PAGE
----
Written by: Kate Addison
From Morocco we set sail for the Canary Islands and then on to Dakar in Senegal. For most of the crew on Picton Castle, adventurers from all around the world, the Canary Islands marked the half-way point in this voyage: after leaving Canada in October 2015 we’ve managed to sail across the North Atlantic Ocean in a square-rigged sailing ship and taken our first step on the African continent.
For some of the crew, this was end of their voyage, but for others who were signing on in the Canary Islands, it was just the beginning. From Senegal we’ll pick up the trade winds north of the equator to make our passage to the Caribbean before heading home to Canada to finish the loop.
It was an excellent sailing ship passage from the Canaries to Senegal. The northerly winds that typically blow down the west coast of Africa held fair and filled our sails nicely, making the blue-green water surge white as it creamed up past the bow.
It was also an excellent passage for sightings of marine wildlife. Almost every day we saw pods of dolphins, sometimes hundreds of them, swooping and diving under the surface or leaping over the waves. I’ve never seen anything as wonderful as a pod of spinning dolphins; leaping out of the water like competitive acrobats, they give the impression to be showing off out of sheer joy. We saw humpback whales and pilot whales too, and sea birds overhead stopped to rest in our rigging, while heaps of bioluminescence sparkled alien green in the water.
And then after ten days of fine sailing we arrived into Dakar harbour and a different world. The air here is full of a fine dust that makes the air hazy and seems to slow and soften the edges of this huge bustling city as it bakes in the Sahara sun.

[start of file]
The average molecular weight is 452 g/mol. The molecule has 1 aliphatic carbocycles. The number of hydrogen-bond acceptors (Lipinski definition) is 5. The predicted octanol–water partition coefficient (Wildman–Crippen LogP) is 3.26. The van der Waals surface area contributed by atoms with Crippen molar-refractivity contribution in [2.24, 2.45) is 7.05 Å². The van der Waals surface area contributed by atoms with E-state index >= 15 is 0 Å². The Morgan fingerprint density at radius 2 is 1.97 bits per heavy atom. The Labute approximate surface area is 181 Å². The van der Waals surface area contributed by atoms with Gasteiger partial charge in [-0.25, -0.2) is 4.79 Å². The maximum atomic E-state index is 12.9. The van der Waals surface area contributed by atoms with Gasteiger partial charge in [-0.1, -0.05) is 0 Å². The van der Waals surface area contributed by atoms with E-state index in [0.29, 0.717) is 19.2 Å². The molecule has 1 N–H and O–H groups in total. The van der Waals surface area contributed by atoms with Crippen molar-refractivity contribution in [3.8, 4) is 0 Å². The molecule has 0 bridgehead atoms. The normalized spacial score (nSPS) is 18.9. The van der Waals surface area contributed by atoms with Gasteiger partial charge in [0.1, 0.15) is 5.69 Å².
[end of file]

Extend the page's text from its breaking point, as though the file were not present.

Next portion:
The red dust that settles on every surface is sand from the Sahara Desert, which means that no matter where you turn in this busy, complicated city, you can’t ever forget that this is Africa.
The statuesque ladies in beautiful dresses and matching head wraps, impossibly crisp and colourful in the heat, carry baskets or buckets on their heads with perfect posture, others clutching a smart handbag or briefcase as they step from office to taxi. The colourful busses painted with crazy colours have so many people stuffed inside that the last few need to hang out of the open doors. We saw a horse and cart lined up next to a big truck at the door of an open warehouse – both being loaded with sacks of rice, and both equally as important modes of transport.
You can not forget that you’re a tourist here, at least not if you have red hair and freckles. In the central market I was soon surrounded by incredibly persistent vendors of everything from beautiful batik fabric to ugly plastic shoes, antique african masks, peanuts, shea butter, leather goods and an endless supply of bracelets, beads and trinkets. They made the merchants of Morocco look positively serene.
We were even engulfed by people selling things on Goree Island. A deep and terrible place, although pretty, where for 300 years slaves were collected from all over West Africa and held for days or months in impossible conditions before being sold. Then, shackled two by two they were marched out through the ‘door of no return’ along a wooden pier to the boats waiting to load them onto ships not so different from our own, to make the middle passage to Brazil or the Caribbean. Listening to the stories from our guide, Mica, was powerful indeed.
But we were lucky to also have a hide-away from the heat and noise, the hustlers and history in the form of the CVD yacht club at Hann Beach in the south-west of the city. A delightful oasis of crumbling colonial calm, you could sit on their patio with an excellent coffee and French bread and butter, and watch the ship swing at anchor between the palm fronds and pink bougainvillaea.
The staff at the CVD looked after us extremely well, and made it so easy for us to take care of formalities and to buy all of the fresh food and fuel that we needed.
They also helped us to find a local school happy to accept some French language school text books that had been donated to us in Canada for this purpose. We met some of the students and teachers at the school. They were just incredibly graceful and kind in accepting our small gift, and seemed genuinely happy that this was the ship’s second visit to Senegal. I am pretty sure it won’t be our last visit either.